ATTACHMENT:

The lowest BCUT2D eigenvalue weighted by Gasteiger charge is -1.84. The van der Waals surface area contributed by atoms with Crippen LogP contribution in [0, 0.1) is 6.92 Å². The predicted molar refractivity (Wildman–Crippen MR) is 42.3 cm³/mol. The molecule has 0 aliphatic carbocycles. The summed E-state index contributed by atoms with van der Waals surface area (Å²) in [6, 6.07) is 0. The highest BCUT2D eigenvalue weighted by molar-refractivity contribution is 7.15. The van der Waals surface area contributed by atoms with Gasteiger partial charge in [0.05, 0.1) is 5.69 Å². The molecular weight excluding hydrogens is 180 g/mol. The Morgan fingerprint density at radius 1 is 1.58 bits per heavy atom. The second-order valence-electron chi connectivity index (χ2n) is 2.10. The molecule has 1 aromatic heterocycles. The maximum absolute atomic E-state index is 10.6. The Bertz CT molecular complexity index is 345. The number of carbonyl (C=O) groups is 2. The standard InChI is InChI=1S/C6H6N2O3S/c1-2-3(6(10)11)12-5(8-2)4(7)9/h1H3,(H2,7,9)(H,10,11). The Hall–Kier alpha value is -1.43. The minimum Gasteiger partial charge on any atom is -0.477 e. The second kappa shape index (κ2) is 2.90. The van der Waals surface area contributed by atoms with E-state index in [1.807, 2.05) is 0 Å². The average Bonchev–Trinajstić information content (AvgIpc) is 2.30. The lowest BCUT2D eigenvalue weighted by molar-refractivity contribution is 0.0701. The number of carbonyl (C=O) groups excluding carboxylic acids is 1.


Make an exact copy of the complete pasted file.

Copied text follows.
The lowest BCUT2D eigenvalue weighted by Gasteiger charge is -1.84. The van der Waals surface area contributed by atoms with Crippen LogP contribution in [0, 0.1) is 6.92 Å². The predicted molar refractivity (Wildman–Crippen MR) is 42.3 cm³/mol. The molecule has 0 aliphatic carbocycles. The summed E-state index contributed by atoms with van der Waals surface area (Å²) in [6, 6.07) is 0. The highest BCUT2D eigenvalue weighted by molar-refractivity contribution is 7.15. The van der Waals surface area contributed by atoms with Gasteiger partial charge in [0.05, 0.1) is 5.69 Å². The molecular weight excluding hydrogens is 180 g/mol. The Morgan fingerprint density at radius 1 is 1.58 bits per heavy atom. The second-order valence-electron chi connectivity index (χ2n) is 2.10. The molecule has 1 aromatic heterocycles. The maximum absolute atomic E-state index is 10.6. The Bertz CT molecular complexity index is 345. The number of carbonyl (C=O) groups is 2. The standard InChI is InChI=1S/C6H6N2O3S/c1-2-3(6(10)11)12-5(8-2)4(7)9/h1H3,(H2,7,9)(H,10,11). The Hall–Kier alpha value is -1.43. The minimum Gasteiger partial charge on any atom is -0.477 e. The second kappa shape index (κ2) is 2.90. The van der Waals surface area contributed by atoms with E-state index in [1.807, 2.05) is 0 Å². The average Bonchev–Trinajstić information content (AvgIpc) is 2.30. The lowest BCUT2D eigenvalue weighted by molar-refractivity contribution is 0.0701. The number of carbonyl (C=O) groups excluding carboxylic acids is 1.